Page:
WASHINGTON (Reuters) - The U.S. Senate voted on Thursday to confirm former banker Jelena McWilliams to serve as chair of the Federal Deposit Insurance Corporation (FDIC), completing President Donald Trump’s team of key banking regulators.
Her appointment nearly 18 months into Trump’s administration will allow financial regulators to accelerate efforts to fulfill his pledge to scale back rules introduced following the 2007-2009 global financial crisis.
McWilliams takes over from Martin Gruenberg, an appointee of President Barack Obama. Gruenberg has been a vocal defender of post-crisis rules and has resisted efforts by Trump’s other agency heads to weaken them.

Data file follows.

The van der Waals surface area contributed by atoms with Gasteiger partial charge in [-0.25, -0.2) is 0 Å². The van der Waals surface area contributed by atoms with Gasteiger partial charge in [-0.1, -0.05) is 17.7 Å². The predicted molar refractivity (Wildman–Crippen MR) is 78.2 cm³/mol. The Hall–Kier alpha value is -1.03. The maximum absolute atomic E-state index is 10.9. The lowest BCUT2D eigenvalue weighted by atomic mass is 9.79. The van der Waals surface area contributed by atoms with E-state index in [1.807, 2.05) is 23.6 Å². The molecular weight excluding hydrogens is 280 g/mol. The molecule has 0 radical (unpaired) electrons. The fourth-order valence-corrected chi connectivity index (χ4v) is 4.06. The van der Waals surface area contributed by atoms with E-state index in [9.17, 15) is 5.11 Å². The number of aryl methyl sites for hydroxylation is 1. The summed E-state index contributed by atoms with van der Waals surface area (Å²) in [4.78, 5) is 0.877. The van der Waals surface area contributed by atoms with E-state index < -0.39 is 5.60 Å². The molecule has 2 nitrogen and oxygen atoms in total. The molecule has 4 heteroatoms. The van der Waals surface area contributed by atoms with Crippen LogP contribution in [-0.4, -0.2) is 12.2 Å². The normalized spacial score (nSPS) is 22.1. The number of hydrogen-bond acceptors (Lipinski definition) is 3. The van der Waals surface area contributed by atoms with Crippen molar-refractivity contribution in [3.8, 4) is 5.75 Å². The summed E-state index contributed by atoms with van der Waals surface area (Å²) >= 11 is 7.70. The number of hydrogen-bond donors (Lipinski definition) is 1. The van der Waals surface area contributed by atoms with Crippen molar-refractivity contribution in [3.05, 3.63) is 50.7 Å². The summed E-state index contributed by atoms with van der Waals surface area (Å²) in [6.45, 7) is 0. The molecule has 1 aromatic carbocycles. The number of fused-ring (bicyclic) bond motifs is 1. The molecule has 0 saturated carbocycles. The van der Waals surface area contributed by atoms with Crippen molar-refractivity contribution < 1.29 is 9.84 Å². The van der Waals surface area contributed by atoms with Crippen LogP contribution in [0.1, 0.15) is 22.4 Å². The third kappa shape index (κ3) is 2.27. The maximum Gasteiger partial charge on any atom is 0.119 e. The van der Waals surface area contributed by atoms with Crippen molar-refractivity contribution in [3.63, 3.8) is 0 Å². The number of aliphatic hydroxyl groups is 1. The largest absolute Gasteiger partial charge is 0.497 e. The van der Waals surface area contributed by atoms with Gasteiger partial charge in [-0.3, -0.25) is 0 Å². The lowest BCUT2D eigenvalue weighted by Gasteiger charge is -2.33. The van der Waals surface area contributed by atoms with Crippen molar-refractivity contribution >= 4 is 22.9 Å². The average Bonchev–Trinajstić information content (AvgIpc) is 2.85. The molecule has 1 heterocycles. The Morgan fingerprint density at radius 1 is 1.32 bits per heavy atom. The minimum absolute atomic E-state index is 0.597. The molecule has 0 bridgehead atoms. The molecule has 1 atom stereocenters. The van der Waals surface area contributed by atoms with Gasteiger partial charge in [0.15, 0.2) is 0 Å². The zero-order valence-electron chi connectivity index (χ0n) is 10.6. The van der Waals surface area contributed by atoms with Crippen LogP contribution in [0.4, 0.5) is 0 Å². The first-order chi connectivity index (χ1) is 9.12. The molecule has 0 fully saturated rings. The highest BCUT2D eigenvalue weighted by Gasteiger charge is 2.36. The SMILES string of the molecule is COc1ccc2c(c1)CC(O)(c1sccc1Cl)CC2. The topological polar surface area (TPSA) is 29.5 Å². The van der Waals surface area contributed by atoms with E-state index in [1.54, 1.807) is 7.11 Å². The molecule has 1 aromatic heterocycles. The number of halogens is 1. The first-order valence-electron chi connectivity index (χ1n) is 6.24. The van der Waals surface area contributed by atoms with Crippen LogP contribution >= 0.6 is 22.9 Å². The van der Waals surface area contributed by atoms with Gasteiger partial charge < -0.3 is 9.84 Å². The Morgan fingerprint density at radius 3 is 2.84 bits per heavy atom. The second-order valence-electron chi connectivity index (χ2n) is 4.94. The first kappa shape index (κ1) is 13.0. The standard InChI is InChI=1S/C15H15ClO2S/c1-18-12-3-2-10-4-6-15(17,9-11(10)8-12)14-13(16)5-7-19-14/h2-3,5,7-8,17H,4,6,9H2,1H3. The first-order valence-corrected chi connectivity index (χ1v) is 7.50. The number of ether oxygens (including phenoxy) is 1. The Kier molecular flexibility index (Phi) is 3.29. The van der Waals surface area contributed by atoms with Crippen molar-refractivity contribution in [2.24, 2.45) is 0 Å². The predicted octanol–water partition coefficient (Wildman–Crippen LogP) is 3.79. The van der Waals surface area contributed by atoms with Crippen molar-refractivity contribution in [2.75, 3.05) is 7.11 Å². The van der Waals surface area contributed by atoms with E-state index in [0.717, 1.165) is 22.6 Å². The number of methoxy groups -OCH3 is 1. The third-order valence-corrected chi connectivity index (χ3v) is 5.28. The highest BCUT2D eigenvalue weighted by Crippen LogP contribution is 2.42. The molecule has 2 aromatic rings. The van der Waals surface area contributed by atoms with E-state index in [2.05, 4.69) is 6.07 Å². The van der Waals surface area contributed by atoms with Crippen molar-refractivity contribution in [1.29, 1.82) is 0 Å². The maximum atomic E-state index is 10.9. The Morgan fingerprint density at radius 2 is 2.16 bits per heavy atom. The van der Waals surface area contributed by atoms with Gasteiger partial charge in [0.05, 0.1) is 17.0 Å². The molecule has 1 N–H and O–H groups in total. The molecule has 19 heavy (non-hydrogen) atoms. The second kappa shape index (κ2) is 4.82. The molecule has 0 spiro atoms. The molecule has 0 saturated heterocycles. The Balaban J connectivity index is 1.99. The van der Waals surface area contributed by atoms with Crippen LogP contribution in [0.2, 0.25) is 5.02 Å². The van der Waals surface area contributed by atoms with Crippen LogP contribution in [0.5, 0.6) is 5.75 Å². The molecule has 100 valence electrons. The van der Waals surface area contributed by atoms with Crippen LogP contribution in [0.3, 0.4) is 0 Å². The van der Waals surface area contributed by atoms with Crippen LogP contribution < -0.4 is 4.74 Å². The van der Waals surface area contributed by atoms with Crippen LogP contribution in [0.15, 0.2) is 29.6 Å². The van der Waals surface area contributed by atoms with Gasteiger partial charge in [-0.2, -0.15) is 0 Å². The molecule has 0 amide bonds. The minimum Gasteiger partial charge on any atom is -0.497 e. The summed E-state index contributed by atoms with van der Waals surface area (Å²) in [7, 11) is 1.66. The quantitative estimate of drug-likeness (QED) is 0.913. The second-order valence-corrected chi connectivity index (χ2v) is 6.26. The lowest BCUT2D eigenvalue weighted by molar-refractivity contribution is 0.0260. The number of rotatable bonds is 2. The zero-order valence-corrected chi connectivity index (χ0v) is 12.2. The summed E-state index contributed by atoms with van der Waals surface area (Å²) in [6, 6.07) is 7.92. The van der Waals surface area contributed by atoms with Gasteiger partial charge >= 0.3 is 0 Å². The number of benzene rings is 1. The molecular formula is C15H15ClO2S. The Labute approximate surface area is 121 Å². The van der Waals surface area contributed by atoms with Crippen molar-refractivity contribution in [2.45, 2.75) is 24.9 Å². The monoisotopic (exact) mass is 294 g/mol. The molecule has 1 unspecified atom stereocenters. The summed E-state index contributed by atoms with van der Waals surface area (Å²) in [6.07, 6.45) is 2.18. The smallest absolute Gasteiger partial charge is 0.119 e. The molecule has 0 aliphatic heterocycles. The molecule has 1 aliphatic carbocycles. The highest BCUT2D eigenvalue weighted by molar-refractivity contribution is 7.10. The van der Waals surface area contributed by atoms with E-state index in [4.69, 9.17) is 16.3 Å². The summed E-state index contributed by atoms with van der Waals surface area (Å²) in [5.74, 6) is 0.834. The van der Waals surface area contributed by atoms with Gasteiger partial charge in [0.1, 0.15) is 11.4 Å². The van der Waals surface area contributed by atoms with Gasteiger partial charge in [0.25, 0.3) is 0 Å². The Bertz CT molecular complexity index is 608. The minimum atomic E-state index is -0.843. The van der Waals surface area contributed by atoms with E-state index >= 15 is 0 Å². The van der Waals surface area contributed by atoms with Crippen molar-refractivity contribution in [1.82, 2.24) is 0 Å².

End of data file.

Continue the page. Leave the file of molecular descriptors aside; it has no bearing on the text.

The FDIC serves as a key regulator for many of the nation’s banks and is the overseer of the country’s deposit insurance program. The watchdog plays a critical role in overseeing several joint-agency regulations, including capital requirements and the “Volcker Rule” banning proprietary trading.
McWilliams, who had been the top attorney for Fifth Third Bancorp, was nominated to the post by Trump in November.
Reporting by Pete Schroeder; editing by Michelle Price and Bill Berkrot